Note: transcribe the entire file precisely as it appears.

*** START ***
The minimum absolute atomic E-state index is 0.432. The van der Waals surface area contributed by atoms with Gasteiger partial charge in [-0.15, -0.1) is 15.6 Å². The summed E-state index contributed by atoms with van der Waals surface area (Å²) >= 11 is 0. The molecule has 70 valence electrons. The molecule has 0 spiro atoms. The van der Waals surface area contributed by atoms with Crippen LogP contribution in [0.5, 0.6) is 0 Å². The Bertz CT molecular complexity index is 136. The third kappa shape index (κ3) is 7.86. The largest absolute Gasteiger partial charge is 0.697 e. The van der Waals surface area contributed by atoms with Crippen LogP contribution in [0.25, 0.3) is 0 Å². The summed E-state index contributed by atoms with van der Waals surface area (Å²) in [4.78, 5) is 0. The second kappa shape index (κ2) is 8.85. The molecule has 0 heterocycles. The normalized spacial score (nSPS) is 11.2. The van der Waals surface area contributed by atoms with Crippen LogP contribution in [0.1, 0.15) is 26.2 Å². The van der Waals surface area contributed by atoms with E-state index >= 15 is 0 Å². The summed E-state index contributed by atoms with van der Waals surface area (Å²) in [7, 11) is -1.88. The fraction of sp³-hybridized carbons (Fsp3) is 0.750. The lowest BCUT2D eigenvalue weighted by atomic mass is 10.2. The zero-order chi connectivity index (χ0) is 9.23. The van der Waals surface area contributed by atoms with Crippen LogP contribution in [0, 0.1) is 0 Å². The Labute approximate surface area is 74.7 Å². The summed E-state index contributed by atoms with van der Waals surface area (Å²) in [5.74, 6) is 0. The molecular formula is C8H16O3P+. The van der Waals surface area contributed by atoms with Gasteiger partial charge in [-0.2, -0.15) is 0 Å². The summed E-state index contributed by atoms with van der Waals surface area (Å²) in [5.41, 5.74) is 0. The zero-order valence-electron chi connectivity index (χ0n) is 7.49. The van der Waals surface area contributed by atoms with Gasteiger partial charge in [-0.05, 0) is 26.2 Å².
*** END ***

The minimum absolute atomic E-state index is 0.432. The van der Waals surface area contributed by atoms with Gasteiger partial charge in [-0.15, -0.1) is 15.6 Å². The summed E-state index contributed by atoms with van der Waals surface area (Å²) >= 11 is 0. The molecule has 70 valence electrons. The molecule has 0 spiro atoms. The van der Waals surface area contributed by atoms with Crippen LogP contribution in [0.5, 0.6) is 0 Å². The Bertz CT molecular complexity index is 136. The third kappa shape index (κ3) is 7.86. The largest absolute Gasteiger partial charge is 0.697 e. The van der Waals surface area contributed by atoms with Crippen LogP contribution in [0.25, 0.3) is 0 Å². The summed E-state index contributed by atoms with van der Waals surface area (Å²) in [4.78, 5) is 0. The second kappa shape index (κ2) is 8.85. The molecule has 0 heterocycles. The normalized spacial score (nSPS) is 11.2. The van der Waals surface area contributed by atoms with Crippen LogP contribution in [0.1, 0.15) is 26.2 Å². The van der Waals surface area contributed by atoms with E-state index >= 15 is 0 Å². The summed E-state index contributed by atoms with van der Waals surface area (Å²) in [7, 11) is -1.88. The fraction of sp³-hybridized carbons (Fsp3) is 0.750. The lowest BCUT2D eigenvalue weighted by atomic mass is 10.2. The zero-order chi connectivity index (χ0) is 9.23. The van der Waals surface area contributed by atoms with Crippen LogP contribution in [0, 0.1) is 0 Å². The Labute approximate surface area is 74.7 Å². The summed E-state index contributed by atoms with van der Waals surface area (Å²) in [5.74, 6) is 0. The molecular formula is C8H16O3P+. The van der Waals surface area contributed by atoms with Gasteiger partial charge in [-0.2, -0.15) is 0 Å². The summed E-state index contributed by atoms with van der Waals surface area (Å²) in [5.41, 5.74) is 0. The zero-order valence-electron chi connectivity index (χ0n) is 7.49. The van der Waals surface area contributed by atoms with Gasteiger partial charge in [-0.05, 0) is 26.2 Å².